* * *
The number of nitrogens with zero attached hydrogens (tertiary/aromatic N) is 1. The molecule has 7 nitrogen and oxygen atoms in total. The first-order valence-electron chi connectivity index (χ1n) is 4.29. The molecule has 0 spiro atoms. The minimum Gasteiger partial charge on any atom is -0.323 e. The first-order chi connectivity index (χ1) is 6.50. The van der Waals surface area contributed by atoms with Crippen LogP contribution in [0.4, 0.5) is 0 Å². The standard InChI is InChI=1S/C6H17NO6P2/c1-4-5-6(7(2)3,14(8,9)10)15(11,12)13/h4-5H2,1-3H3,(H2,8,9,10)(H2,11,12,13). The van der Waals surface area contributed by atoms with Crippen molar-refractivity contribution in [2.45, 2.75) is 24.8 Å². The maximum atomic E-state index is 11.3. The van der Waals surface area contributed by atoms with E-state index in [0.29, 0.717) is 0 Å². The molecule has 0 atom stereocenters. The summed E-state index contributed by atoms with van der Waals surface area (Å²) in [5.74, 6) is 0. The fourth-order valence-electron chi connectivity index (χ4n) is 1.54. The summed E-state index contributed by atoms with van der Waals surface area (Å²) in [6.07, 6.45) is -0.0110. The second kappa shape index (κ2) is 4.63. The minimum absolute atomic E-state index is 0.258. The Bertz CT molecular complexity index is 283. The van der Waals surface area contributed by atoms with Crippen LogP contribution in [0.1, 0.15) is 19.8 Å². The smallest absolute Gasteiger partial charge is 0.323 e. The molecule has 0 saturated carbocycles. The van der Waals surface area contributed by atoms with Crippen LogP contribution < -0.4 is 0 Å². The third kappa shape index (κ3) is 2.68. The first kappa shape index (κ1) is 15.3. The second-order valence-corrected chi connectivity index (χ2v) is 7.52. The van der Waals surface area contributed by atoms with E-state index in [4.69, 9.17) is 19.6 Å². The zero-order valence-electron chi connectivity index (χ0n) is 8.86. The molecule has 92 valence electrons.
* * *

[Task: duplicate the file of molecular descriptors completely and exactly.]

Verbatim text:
The number of nitrogens with zero attached hydrogens (tertiary/aromatic N) is 1. The molecule has 7 nitrogen and oxygen atoms in total. The first-order valence-electron chi connectivity index (χ1n) is 4.29. The molecule has 0 spiro atoms. The minimum Gasteiger partial charge on any atom is -0.323 e. The first-order chi connectivity index (χ1) is 6.50. The van der Waals surface area contributed by atoms with Crippen LogP contribution in [0.4, 0.5) is 0 Å². The standard InChI is InChI=1S/C6H17NO6P2/c1-4-5-6(7(2)3,14(8,9)10)15(11,12)13/h4-5H2,1-3H3,(H2,8,9,10)(H2,11,12,13). The van der Waals surface area contributed by atoms with Crippen molar-refractivity contribution in [2.45, 2.75) is 24.8 Å². The maximum atomic E-state index is 11.3. The van der Waals surface area contributed by atoms with E-state index in [0.29, 0.717) is 0 Å². The molecule has 0 atom stereocenters. The summed E-state index contributed by atoms with van der Waals surface area (Å²) in [5.74, 6) is 0. The fourth-order valence-electron chi connectivity index (χ4n) is 1.54. The summed E-state index contributed by atoms with van der Waals surface area (Å²) in [6.07, 6.45) is -0.0110. The second kappa shape index (κ2) is 4.63. The minimum absolute atomic E-state index is 0.258. The Bertz CT molecular complexity index is 283. The van der Waals surface area contributed by atoms with Crippen LogP contribution in [0.1, 0.15) is 19.8 Å². The smallest absolute Gasteiger partial charge is 0.323 e. The molecule has 0 saturated carbocycles. The van der Waals surface area contributed by atoms with Crippen LogP contribution < -0.4 is 0 Å². The third kappa shape index (κ3) is 2.68. The first kappa shape index (κ1) is 15.3. The second-order valence-corrected chi connectivity index (χ2v) is 7.52. The van der Waals surface area contributed by atoms with E-state index in [4.69, 9.17) is 19.6 Å². The zero-order valence-electron chi connectivity index (χ0n) is 8.86. The molecule has 92 valence electrons.